City to have lengthy agenda at Thursday meeting
Published 2:52 pm Wednesday, May 23, 2018
By Beth Alston
AMERICUS — There was a full house at the May 17 agenda-setting meeting of the mayor and city council. That open session lasted two hours prior to a vote to go into closed session to discuss personnel matters and appointments.
This week, according to social media, there will be another full house at the city council’s regular monthly meeting, in spite of the fact that the meeting room’s sound system is not working.
The May honorary council member, Tripp Pomeroy, invited by Council member Charles Christmas, will be introduced. Representatives from the Representatives from the GAWP will present five awards for the city’s water and wastewater plants.
Two citizens are on the agenda to address the mayor and council. Shirley Green-Reese has requested to speak concerning street paving and other concerns, and Tracy Hall has requested to speak to express concern of the recent directions chosen by council.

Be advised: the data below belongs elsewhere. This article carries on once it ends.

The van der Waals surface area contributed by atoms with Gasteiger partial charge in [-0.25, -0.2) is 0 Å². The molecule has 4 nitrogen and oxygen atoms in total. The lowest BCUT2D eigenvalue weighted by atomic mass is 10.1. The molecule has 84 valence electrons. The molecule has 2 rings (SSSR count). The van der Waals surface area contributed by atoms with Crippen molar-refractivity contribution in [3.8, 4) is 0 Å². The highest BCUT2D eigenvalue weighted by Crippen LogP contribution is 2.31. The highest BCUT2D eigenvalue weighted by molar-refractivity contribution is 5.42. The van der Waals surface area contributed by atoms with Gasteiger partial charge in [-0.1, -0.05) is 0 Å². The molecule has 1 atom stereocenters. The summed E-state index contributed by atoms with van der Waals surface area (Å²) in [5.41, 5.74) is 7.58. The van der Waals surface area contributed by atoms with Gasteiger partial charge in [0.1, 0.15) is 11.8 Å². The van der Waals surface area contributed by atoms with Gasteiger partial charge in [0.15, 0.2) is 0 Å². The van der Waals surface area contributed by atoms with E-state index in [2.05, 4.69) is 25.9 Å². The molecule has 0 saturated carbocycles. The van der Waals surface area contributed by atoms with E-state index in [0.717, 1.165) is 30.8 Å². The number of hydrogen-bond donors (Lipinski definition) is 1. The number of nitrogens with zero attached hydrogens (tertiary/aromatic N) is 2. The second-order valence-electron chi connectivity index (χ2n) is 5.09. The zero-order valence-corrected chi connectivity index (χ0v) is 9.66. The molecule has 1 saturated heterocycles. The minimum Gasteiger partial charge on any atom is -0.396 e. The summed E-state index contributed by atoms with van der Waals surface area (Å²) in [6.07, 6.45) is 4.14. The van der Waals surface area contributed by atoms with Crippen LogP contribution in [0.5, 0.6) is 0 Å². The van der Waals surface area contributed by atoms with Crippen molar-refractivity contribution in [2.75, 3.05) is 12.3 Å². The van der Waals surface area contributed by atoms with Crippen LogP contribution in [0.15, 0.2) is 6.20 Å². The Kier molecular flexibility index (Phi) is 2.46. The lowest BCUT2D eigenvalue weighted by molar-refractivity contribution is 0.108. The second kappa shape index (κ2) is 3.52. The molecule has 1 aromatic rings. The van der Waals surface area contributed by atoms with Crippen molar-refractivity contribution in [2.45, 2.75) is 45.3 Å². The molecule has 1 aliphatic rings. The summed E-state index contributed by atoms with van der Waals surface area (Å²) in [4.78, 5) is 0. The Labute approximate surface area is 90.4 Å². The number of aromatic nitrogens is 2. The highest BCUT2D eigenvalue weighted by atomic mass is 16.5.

Other items on the agenda for Thursday include the following.
• The second and final reading of an amendment to the Alcohol Beverage License Ordinance to amend closing times for businesses to 1:45 a.m. for last call and premises cleared by 2 a.m.
• Consider approving a resolution approving the issuance of refunding revenue bonds by the Americus-Sumter Payroll Development Authority (PDA) for the benefit of the USG Real Estate Foundation VIII, LLC. This relates to the construction of two sets of dormitories on the Georgia Southwestern State University campus. One of the federal requirements regarding the refinancing of the bonds is that the local governing authority, in this case the city, approves the issuance of the bonds to refinance the debt of the PDA. The city has no financial liability for the repayment of the bonds, as explained by city attorney, Jimmy Skipper.
• Consider paying for repairs needed at the city’s water and wastewater treatments, at a cost of about $1 million. This includes $64,000 in contingencies which may not be necessary. The city has the money to pay for the improvements, which are required by EPA and EPD. There is $154,385 in the current budget for the wastewater treatment plant, and $262,735 budgeted for the water treatment plant. In addition, the city has $1.1 million from revenue bonds in 2010 and 2013.